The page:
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Paid out, but logged in   HANNAH MARTIN   |  June 19, 2011 12.01am

UP to a third of the Tasmanian forest contractors who received taxpayer-funded payouts to wind up their businesses are believed to be still working in the industry.

Industry insiders say the $17 million federal package used to encourage the operators to “address an overcapacity in the harvest and haulage sector” has failed to achieve its core goals.

They point to funding recipients still struggling financially, working in the industry interstate and working for locally based operators as they may be entitled to do under the package’s terms.

Robert Eastment, a professional economist and forester who runs the market advisory firm IndustryEdge, told the Sunday Tasmanian that about a third of the contractors who had received funding through the program continued to work in the native forest harvest and haulage sector.

“I’d say that probably two-thirds have been able to use that [money] to genuinely walk away,” Mr Eastment said. “Others didn’t receive enough to do it.”

He said many contractors who received payouts continued to struggle financially.

“In most cases it’s just been sufficient to get the banks off their backs,” he said.

More than 80 contractors applied for funding under the Tasmanian Forest Contractors Exit Assistance Program, with 30 sharing in the $17 million funding pool. The highest payouts were $825,000.

The funding was paid in two parts, with recipients receiving 75 per cent of their payment upon signing an agreement to wind up their business.

The final 25 per cent would be paid once proof could be provided that all employee entitlements had been made, along with proof of sale or evidence that any machinery owned by the business would not be used in the state’s native forest harvest and haulage sector.

The program was run by the Federal Government’s Department of Agriculture, Fisheries and Forestry, which has admitted that some funding recipients are under investigation for fraud.

Greens MHA Kim Booth told the Sunday Tasmanian the Federal Government would have to provide up to $60 million for a second round of funding.

He said failings in the present scheme had simply compounded problems in the industry.

Contractors who dipped out on funding and were trying to exit the industry under their own steam couldn’t sell their machinery for its proper value because the market was flooded with gear being sold by people who received payouts and were willing to accept lower prices.

Mr Booth said some contractors had simply “changed the name on the door of their trucks”, while others were working for contractors who did not receive funding.

Some had moved their trucks and equipment to the mainland to work in interstate forests. Mr Booth said any new funding should be offered under stricter terms that guaranteed recipients left the industry for good.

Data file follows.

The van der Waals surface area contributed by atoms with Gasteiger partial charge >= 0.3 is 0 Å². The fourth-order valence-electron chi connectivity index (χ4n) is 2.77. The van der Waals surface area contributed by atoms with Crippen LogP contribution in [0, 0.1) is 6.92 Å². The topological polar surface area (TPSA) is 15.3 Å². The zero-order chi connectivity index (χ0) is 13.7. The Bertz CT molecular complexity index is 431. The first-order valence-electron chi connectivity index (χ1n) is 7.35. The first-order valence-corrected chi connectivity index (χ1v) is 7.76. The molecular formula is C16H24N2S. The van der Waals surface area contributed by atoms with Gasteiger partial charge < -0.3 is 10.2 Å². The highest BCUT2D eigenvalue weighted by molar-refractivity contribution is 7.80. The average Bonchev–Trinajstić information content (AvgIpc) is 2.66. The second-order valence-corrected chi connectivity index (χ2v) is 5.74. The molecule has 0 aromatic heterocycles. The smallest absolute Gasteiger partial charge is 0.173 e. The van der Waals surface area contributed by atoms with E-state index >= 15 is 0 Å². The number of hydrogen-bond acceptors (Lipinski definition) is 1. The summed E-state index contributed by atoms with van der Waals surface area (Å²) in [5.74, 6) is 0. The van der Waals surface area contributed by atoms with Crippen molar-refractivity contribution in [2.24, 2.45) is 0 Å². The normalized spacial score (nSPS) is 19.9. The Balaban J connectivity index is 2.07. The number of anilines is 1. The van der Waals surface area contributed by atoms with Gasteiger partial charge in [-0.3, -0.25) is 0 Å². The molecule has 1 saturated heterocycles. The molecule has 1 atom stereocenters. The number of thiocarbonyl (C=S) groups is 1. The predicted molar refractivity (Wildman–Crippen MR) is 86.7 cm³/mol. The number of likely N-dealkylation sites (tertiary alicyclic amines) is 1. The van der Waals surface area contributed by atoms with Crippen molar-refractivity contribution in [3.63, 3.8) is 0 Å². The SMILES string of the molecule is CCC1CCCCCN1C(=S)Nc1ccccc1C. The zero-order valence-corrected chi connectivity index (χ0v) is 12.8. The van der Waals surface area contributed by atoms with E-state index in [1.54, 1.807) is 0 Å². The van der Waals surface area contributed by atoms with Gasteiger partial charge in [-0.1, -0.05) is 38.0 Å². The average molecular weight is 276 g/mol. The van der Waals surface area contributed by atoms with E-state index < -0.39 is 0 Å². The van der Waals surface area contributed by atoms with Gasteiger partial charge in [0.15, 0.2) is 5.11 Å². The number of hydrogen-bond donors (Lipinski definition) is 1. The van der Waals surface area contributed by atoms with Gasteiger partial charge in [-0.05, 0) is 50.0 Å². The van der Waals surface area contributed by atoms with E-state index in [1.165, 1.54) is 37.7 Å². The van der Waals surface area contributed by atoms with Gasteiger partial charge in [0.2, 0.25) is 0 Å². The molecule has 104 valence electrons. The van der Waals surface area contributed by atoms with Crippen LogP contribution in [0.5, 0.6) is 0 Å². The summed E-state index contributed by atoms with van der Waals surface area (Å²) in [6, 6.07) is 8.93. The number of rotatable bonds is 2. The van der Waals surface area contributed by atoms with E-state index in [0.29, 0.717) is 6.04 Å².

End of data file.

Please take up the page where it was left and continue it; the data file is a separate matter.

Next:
Mr Eastment supported calls for the Federal Government to cough up more funding.

“It just has to be run effectively and it has to be given to people who genuinely want to leave the industry and don’t really have the opportunity to leave without fear of losing their home and things,” he said.

A forestry department spokeswoman defended the scheme, despite acknowledging widespread allegations of fraud. She said investigations into some recipients of the funding were ongoing.

“The fraud unit has completed its investigation into the majority of the allegations received,” she said.

“It is not appropriate to comment on specific cases. However to date no matters have been referred to authorities for further investigation.”

She said DAFF would continue to investigate any new information or allegations.

However she defended the overall results.

“This program aimed to address an overcapacity of harvest and haulage contractors in the Tasmanian native forests specifically and targeted the removal of businesses operating in this sector,” she said.

“Under the program contractors are not prevented from operating their businesses or finding work in the native forest industry in mainland states or in the plantation sector nationally.

“Contractors are also able to seek work as an employee of any other company within Tasmania.”

Read the full Sunday Tasmanian story HERE

Loggers paid exit money find fresh coupes

Green groups are angry that logging contractors paid money to exit the Tasmanian industry are free to continue harvesting native forests in other states.

The revelation has angered environmental groups.

The $17 million Federal Government exit program was designed to reduce overcapacity in Tasmania’s native forest harvest and haulage sector.

Lisa Stone from the group South East Forest Rescue says she was shocked to discover a Tasmanian logging company that accepted an $850,000 exit grant, is now harvesting native timber in southern New South Wales.

“I was absolutely gutted,” she said.

“Tasmanian forests are being destroyed as we speak; native forests, high conservation value forests and then to have this company here in our state having said they would exit native logging, it’s almost incredible,” she said.

Tasmania’s Forest Contractors’ Association is standing by members who move interstate after receiving exit money.

The association’s Ed Vincent says the assistance package only required contractors to exit native forest logging in Tasmania, not elsewhere.

He says the money did not go far enough and contractors can not sell their equipment in the current market.

“People need to be able to actually survive financially and for some of them a move to a different state, as difficult as that is with the very high costs of relocating, is the only option that was available to them,” he said.

A spokesperson from the Federal Forestry Department says grant guidelines do not stop recipients moving interstate to work in native forests.